We lament that a church “lacks scale.” But what does it mean? What is the difference between a church that has scale and one that does not? In architecture, scale refers to the relative size of architectural parts as compared with the whole or as compared with the human figure. The human aspect is key. When you, the lowly “human figure,” enter a church (or any building) that lacks scale, you feel disconnected, disoriented, lost or anonymous. Dehumanized.
If you are kneeling in silent communion with Our Lord and Savior, miraculously present in the Blessed Sacrament, what do you do when the maintanence worker comes in with the vacuum? You flee, faster than the apostles.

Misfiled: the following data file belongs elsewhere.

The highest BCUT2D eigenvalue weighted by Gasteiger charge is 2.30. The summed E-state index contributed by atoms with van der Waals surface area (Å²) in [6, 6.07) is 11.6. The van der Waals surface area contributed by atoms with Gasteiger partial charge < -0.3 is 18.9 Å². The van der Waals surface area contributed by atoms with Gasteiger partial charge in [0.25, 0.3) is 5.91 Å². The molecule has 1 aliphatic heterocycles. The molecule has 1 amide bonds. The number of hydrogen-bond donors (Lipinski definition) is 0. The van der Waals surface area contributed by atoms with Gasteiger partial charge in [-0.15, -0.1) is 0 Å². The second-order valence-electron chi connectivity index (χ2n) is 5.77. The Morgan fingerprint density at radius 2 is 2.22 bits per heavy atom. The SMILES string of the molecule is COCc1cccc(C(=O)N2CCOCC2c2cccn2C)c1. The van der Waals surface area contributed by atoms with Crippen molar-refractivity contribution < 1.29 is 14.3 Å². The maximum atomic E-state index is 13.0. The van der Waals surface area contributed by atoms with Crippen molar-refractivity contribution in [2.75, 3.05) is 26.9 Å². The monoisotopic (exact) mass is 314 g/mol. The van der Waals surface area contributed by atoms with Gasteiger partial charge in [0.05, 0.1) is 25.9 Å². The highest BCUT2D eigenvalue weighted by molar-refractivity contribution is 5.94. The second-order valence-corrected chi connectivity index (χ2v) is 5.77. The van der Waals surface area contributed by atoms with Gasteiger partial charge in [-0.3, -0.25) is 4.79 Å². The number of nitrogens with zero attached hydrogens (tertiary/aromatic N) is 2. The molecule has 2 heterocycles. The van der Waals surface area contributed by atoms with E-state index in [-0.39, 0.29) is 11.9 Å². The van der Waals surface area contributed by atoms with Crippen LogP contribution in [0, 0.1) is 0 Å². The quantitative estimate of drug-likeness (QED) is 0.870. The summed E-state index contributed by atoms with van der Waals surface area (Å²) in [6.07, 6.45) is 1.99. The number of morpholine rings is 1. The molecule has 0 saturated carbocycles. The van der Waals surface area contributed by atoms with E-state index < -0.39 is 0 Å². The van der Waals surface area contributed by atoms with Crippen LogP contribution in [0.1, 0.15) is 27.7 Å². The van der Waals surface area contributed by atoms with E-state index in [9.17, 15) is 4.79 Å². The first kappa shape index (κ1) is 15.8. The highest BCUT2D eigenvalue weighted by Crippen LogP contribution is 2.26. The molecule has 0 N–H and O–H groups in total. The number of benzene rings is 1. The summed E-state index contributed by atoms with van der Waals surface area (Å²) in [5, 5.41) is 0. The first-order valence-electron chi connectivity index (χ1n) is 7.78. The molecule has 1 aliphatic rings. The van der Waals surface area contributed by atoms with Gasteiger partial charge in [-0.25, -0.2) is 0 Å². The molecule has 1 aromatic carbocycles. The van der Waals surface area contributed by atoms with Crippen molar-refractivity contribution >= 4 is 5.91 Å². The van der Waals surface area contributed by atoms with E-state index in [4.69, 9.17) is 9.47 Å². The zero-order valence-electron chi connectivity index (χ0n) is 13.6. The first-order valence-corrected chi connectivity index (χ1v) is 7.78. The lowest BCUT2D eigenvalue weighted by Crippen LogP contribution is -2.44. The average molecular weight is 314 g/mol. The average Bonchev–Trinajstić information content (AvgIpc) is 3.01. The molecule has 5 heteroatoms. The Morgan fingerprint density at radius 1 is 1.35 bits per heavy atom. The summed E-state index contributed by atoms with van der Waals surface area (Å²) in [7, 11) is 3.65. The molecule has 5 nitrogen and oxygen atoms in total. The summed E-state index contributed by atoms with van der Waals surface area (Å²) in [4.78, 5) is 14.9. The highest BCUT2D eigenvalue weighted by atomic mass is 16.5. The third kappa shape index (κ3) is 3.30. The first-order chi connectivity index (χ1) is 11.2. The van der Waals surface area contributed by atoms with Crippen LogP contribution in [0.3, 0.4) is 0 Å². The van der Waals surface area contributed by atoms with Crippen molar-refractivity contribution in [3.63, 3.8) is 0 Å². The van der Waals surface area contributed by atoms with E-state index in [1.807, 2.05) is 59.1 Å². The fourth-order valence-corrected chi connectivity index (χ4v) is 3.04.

Saint Thomas Aquinas noted three conditions that lead to beauty (Summa Theologica, I, 39, 8). These apply equally to both the Via Positiva and Via Negativa, the most complex Baroque cathedral and the simplest country chapel (see previous post, “What Are the Two Ways to Beauty?” July 2016). Simply put, if these “conditions for beauty” are met, the church in which you stand will be beautiful. If you can locate which of the conditions are lacking, you may know where to start your renovation.
The “first way” is the way of abundance in sacred architecture, the Via Positiva. This way may be best understood as an attempt to foreshadow our participation in the glories of Heaven. It is architecture that overwhelms our senses, so that we are lifted and immersed in the presence of an unfathomable God. The glorious churches of the Baroque exemplify the Via Positiva.